The curtain comes down at the end of the show and I hear everyone go 'Yeah! Go! Go!' I was like, 'Yeah, woo-ho! Go!' They were like, 'No, GO! GO!' —Josh Tower
NEW YORK — The night of June 17, 2014, won't be easily forgotten by Broadway star Josh Tower.
He both made his debut in "Motown the Musical" and hours later welcomed the birth of a daughter.
"It was insane," said a smiling and exhausted Tower backstage recently at the Lunt-Fontanne Theatre, where he happily offers visitors chilled bubbly and cigars.
"I love that this is the story of our first 'Motown' baby," said Charles Randolph-Wright, the show's director. "Of course, his first night was when his wife went into labor. How could it not be?"
The night started with Tower officially stepping into the musical's lead role of Berry Gordy after just two full rehearsals. By intermission, his wife Karen was texting that she was having contractions.
By the middle of Act 2, Tower's wife texted a stage manager backstage that she was heading to the hospital but insisted that her husband not be disturbed.
"She said, 'No, don't tell Josh until the show's done. He has to be able to do this,'" her husband recalled. "She's just a rock."
The show, which tells the story of how Gordy's Motown Records empire rose and fell and then rose again, ended with Tower still somewhat in the dark about his wife's location.
"The curtain comes down at the end of the show and I hear everyone go 'Yeah! Go! Go!'" he said. "I was like, 'Yeah, woo-ho! Go!' They were like, 'No, GO! GO!'"
Tower slipped off his costume and sprinted to a waiting car that took him to St. Luke's Hospital, where his wife and mother-in-law were waiting. In a twist, it turns out their doctor, Maria Teaiwa-Rutherford, is Diana Ross' gynecologist.
A gorgeous daughter arrived at 4:45 a.m., weighing 7 pounds, 14 ounces. They named her Marlowe Rose — a mix of her parents' middle names of Arlo and Rosario. He was back at work two nights later, listening to the cast sing a suddenly appropriate tune: "My Girl."
His daughter immediately had an effect on dad — putting his scramble to be Broadway-ready in perspective: "I'm like, 'I can do these shows. It's OK.' Everything after that is fine. It's kind of like Shakespeare. Once you do Shakespeare, the rest of it is a cake walk."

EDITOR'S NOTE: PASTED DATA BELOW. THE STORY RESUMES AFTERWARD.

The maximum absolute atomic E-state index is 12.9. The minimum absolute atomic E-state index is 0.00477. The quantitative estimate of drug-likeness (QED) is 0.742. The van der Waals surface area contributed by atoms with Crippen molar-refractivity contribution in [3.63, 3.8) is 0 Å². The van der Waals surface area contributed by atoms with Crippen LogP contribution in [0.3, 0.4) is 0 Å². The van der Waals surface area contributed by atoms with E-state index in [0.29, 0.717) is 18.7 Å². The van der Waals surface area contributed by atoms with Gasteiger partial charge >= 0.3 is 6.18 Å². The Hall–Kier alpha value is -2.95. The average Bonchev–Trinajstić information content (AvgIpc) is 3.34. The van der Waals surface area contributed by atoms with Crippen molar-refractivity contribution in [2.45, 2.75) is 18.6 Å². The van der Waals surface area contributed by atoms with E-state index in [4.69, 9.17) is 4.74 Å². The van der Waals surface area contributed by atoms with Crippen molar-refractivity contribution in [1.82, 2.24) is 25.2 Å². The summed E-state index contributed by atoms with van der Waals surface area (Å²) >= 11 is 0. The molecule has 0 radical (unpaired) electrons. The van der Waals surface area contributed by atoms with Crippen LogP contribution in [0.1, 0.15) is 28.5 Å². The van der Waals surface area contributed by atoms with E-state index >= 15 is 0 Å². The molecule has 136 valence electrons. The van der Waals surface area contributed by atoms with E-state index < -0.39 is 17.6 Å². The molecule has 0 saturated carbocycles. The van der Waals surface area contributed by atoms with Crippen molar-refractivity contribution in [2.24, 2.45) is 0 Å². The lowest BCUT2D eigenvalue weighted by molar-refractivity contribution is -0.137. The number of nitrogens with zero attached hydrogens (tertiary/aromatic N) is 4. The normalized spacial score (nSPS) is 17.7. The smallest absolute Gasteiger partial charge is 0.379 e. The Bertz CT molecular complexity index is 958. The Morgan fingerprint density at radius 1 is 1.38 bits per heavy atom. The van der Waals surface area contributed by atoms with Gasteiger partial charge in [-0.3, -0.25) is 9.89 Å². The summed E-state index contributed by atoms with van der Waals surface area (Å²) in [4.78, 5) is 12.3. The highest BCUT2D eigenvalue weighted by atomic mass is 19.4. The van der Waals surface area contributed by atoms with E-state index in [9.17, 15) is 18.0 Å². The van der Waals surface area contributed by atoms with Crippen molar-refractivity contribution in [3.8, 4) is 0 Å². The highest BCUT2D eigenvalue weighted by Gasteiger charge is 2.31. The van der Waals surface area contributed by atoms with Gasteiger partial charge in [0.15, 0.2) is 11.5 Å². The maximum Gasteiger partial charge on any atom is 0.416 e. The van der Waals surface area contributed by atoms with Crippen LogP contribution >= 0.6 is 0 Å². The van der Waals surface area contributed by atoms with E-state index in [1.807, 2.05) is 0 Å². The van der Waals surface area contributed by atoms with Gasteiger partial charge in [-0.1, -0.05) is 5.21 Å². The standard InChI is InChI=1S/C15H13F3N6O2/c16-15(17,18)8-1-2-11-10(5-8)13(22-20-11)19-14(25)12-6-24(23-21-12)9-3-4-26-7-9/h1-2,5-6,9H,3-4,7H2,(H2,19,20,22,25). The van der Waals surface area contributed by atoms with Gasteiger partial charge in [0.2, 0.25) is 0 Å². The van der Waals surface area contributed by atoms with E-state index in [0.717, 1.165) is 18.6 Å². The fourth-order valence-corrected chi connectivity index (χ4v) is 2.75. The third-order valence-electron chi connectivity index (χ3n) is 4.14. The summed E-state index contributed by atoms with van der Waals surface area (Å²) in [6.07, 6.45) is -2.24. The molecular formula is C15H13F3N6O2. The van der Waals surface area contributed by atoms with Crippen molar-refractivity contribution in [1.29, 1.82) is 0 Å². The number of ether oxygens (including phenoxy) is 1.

Marlowe is the second child for Tower and his wife, who met on an online dating site in 2009. He was in Los Angeles doing "Parade" at the Mark Taper Forum and she was a lawyer in New York. After courting for months, they met for the first time in October that year when he flew in for 24 hours. They met downtown, chatting all day over sushi.
"Basically, the rest is history. We got along really well," Tower said. "More so than any relationship that I've ever been in before, it was really about our banter, our intelligence, our words, our inner beings — before any of the physical stuff."
Tower, who was born at the Grand Forks Air Force Base in North Dakota, grew up in Ambler, Pennsylvania, while his mother taught at Temple University, which he also attended.
His first stage role was in "South Pacific" in 10th grade. "I was Soldier No. 3 from the left," he said, laughing. Tower also played football and baseball and wrestled. He was on active duty for two years in the Army and got his master's at the University of North Carolina.
He's appeared on Broadway in "Ragtime" and did a six-year stint as Simba in "The Lion King," after touring with it for a year. He and Karen also have a son, Luke, who just celebrated his second birthday.
One of those who watched while Tower celebrated both a new Broadway role and a lovely new daughter on the same night was Randolph-Wright.
"Besides excitement, you never saw the stress of it. He handled it extraordinarily," he said. "To be able to deal with that and to shine, which he does, I was just impressed."